Friday, June 17, 2011

Wines I'm Making: 2010 Sangiovese Rosé Bottling (Second Batch)

Yesterday I bottled the second batch of 2010 rosé I made from our Sangiovese grapes. This second batch was something of an experiment, but, apparently, an at least moderately successful one. The summer of 2010 was very cool, but punctuated by a couple of intense heat spells that ruined a lot of grapes (many growers pulled leaves to increase sun exposure, hoping to encourage what had been very slow ripening caused by the otherwise cool weather, only to see their crop then hit by sudden heat that destroyed the exposed berries). The fruit that survived the short hot spells often ripened poorly. Our Sangiovese, a case in point, came in with very low sugar and less-than-optimally developed flavors.

I made rosé from the grapes using my usual method (about 19 hours on the skins), and that produced a pleasant, but very light wine that lacks the interest of the excellent, flavorful rosé I made with our 2009 grapes. As usual, I hated to throw away the pressed skins from the initial batch, which seemed to have a great deal of pulp and juice still attached. I therefore tried a second-run fermentation. That is, I added water and sugar back into the pressings to ferment a second wine--not expecting much success from it (I've made some dismal red wine this way). I left the mixture to soak for more than two days, partly because I wasn't especially interested in it, but that proved to be a good thing. This second-run wine that I've just bottled (and sampled for the first time) is quite acceptable--better than I'd hoped for. Having said that, it's not great. I think the lesson here is not that making second-run wine (which seems like cheating) is a good thing, but rather that in very lean years, like 2010, it pays to give rosé a much longer maceration than would normally be appropriate. Having said that, I'm not going to sneeze at the additional 25 bottles of wine my experiment yielded.

Monday, June 13, 2011

Art I'm Looking At: 2011 Art at the Source

Art at the Source is one of two major open studio events that allow artists working in Sonoma County to show and sell art directly to the public from their places of work.  Both events are held annually on a pair of weekends. Today, Sunday, June 12 was the last day of Art at the Source showings. Art Trails, the other local open studio event is held on two weekends in the fall, in October.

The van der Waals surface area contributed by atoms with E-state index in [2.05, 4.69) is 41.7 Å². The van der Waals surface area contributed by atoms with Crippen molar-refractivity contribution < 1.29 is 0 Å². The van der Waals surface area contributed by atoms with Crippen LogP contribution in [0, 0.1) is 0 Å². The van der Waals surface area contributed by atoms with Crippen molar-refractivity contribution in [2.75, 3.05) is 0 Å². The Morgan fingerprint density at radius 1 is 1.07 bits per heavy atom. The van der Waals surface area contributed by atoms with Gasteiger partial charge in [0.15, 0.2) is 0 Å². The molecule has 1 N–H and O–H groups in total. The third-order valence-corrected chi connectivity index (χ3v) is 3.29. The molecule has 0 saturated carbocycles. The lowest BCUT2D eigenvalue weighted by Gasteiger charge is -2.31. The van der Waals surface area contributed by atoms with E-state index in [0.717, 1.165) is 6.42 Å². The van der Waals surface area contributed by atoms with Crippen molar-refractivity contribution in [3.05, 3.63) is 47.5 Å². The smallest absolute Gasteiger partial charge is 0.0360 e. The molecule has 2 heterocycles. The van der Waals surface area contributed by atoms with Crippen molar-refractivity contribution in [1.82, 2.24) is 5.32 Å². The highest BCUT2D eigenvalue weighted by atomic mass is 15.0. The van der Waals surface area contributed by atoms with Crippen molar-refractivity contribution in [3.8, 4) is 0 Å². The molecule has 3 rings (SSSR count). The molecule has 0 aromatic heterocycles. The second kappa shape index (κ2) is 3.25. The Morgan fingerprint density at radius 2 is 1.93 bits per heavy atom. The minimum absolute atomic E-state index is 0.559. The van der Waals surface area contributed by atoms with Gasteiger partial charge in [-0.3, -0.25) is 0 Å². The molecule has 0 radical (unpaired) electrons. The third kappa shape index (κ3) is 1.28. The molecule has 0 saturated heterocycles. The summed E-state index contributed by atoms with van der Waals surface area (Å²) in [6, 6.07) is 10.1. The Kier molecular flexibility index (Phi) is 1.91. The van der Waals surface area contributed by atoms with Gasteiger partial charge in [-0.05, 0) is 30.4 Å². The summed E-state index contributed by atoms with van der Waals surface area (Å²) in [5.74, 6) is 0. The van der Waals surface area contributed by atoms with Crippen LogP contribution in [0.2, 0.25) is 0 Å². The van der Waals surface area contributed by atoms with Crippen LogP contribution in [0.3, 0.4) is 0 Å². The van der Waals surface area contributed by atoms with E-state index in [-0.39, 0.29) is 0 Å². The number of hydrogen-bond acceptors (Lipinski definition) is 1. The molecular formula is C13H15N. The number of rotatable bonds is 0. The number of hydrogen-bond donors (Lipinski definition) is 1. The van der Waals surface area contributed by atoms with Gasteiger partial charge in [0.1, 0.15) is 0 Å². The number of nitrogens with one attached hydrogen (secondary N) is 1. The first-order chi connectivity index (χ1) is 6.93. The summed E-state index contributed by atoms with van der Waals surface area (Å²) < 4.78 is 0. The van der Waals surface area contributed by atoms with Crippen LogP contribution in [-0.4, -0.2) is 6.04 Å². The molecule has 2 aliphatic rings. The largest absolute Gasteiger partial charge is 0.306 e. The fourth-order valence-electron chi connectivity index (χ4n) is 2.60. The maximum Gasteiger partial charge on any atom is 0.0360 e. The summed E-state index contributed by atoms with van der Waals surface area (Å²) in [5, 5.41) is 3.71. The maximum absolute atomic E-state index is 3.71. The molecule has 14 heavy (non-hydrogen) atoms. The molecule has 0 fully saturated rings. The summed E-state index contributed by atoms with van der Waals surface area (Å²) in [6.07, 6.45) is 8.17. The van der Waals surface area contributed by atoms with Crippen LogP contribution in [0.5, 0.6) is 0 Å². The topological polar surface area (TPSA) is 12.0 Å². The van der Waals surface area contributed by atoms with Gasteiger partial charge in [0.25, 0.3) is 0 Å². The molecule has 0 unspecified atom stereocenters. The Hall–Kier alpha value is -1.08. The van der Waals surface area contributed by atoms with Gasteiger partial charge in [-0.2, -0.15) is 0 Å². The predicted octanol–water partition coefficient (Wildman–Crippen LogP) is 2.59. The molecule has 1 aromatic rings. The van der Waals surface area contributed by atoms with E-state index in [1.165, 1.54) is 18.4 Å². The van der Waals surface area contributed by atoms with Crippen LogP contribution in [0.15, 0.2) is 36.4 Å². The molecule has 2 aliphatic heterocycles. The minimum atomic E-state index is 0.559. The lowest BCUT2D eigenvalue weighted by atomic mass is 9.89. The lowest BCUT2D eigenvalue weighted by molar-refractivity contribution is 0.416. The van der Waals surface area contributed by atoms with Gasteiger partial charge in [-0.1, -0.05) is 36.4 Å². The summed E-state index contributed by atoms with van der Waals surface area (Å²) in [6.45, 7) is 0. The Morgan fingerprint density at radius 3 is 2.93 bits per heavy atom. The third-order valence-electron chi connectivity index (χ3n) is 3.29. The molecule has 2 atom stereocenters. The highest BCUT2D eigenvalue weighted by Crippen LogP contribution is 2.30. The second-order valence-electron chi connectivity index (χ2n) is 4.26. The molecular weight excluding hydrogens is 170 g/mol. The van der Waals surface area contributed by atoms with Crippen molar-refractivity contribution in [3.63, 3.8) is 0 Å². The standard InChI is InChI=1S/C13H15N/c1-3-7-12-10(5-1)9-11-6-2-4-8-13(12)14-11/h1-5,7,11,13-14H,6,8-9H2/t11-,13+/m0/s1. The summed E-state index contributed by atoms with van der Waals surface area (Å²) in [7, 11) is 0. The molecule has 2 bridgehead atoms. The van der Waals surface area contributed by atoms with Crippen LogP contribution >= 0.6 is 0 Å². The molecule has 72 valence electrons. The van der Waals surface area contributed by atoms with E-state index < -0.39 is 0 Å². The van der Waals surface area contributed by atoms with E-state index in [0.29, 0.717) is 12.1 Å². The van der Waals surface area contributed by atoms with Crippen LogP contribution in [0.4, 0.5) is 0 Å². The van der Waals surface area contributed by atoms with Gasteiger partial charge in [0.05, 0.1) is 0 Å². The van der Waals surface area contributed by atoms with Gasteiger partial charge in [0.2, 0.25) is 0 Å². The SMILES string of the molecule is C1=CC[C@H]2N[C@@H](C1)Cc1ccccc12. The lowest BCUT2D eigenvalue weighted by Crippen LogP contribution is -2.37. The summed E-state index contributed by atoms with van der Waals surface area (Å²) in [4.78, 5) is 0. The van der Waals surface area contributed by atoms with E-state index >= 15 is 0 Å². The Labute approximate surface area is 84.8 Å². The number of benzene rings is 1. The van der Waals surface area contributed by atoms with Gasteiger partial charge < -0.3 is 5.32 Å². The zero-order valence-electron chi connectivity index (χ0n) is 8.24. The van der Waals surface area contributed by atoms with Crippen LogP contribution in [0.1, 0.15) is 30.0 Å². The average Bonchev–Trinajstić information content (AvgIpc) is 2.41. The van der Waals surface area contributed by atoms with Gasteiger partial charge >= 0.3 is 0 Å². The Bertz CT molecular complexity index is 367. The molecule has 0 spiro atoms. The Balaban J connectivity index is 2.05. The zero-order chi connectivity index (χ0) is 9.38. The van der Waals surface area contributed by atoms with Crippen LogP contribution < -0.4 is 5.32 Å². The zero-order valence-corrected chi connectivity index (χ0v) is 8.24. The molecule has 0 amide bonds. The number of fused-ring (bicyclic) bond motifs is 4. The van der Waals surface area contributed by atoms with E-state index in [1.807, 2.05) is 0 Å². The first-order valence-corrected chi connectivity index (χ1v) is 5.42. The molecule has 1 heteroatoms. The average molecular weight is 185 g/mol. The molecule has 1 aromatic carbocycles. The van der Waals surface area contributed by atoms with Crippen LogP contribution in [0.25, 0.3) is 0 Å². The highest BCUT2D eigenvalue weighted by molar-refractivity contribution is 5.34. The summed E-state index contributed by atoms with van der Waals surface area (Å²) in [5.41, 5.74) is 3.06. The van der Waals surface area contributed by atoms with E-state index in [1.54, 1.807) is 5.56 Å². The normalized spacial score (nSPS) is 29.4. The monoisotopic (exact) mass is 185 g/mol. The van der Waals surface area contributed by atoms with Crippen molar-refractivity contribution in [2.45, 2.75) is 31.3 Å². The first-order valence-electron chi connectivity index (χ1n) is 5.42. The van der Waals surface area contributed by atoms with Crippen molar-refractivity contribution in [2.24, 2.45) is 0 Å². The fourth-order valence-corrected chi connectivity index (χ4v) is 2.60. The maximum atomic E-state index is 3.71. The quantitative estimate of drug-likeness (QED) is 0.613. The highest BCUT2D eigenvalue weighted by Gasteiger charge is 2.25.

As usual, I got a late start on the last day, so only got to see about 15 artists--and that many mostly because I headed first for The Barracks, which brings a large number of artists together under one roof (in buildings that once were barracks at a naval air station on the western edge of Santa Rosa).

I particularly enjoyed the assemblage work of Maris Peach (, paintings by Suzanne Edminster ( and by Karina Nishi Marcus, and the hat block collection of hatmaker Amy Smith at Flying Color Studios. These open studio weekends are wonderful for the way they bring artists and the public into direct contact, but also for the chance meetings among art lovers they may engender. In Maris Peach's studio, I enjoyed talking with the artist about her work, about a little girl that found these doll parts frightening, and with a man--whose name I didn't catch--about  T. E. Lawrence and The Seven Pillars of Wisdom; later I enjoyed meeting a young photographer (a visitor, not an exhibitor) named Gwen that shared my eye for unintended art. An excellent way to bring art to the community and to bring the community to art.

The photo above is part of Maris Peach's extensive collection of the odds and ends she uses to make her assemblages; the strings of doll appendages immediately caught my eye. The bottom photo is part of the large collection of hat forms I found in the studio of Amy Smith--unintended art, but beautiful nonetheless. But Ms. Smith is not just a collector of hat blocks, she's a hatmaker that puts the forms to excellent use making all manner of interesting headgear.

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